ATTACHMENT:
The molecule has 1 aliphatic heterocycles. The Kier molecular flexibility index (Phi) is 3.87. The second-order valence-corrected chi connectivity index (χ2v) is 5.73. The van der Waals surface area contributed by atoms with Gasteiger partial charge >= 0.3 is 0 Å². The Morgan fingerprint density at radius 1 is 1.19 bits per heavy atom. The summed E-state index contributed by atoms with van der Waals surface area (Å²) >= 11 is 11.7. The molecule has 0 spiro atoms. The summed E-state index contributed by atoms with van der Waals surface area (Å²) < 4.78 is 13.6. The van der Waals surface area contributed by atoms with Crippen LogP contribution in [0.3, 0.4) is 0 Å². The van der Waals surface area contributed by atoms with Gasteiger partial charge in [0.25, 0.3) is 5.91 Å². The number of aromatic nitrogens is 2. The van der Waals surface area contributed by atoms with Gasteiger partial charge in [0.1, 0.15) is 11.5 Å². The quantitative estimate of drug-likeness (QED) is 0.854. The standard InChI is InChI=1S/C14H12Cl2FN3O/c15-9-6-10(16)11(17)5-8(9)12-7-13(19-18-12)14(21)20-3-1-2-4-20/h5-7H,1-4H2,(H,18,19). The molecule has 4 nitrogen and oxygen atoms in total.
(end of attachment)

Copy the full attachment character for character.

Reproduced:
The molecule has 1 aliphatic heterocycles. The Kier molecular flexibility index (Phi) is 3.87. The second-order valence-corrected chi connectivity index (χ2v) is 5.73. The van der Waals surface area contributed by atoms with Gasteiger partial charge >= 0.3 is 0 Å². The Morgan fingerprint density at radius 1 is 1.19 bits per heavy atom. The summed E-state index contributed by atoms with van der Waals surface area (Å²) >= 11 is 11.7. The molecule has 0 spiro atoms. The summed E-state index contributed by atoms with van der Waals surface area (Å²) < 4.78 is 13.6. The van der Waals surface area contributed by atoms with Crippen LogP contribution in [0.3, 0.4) is 0 Å². The van der Waals surface area contributed by atoms with Gasteiger partial charge in [0.25, 0.3) is 5.91 Å². The number of aromatic nitrogens is 2. The van der Waals surface area contributed by atoms with Gasteiger partial charge in [0.1, 0.15) is 11.5 Å². The quantitative estimate of drug-likeness (QED) is 0.854. The standard InChI is InChI=1S/C14H12Cl2FN3O/c15-9-6-10(16)11(17)5-8(9)12-7-13(19-18-12)14(21)20-3-1-2-4-20/h5-7H,1-4H2,(H,18,19). The molecule has 4 nitrogen and oxygen atoms in total.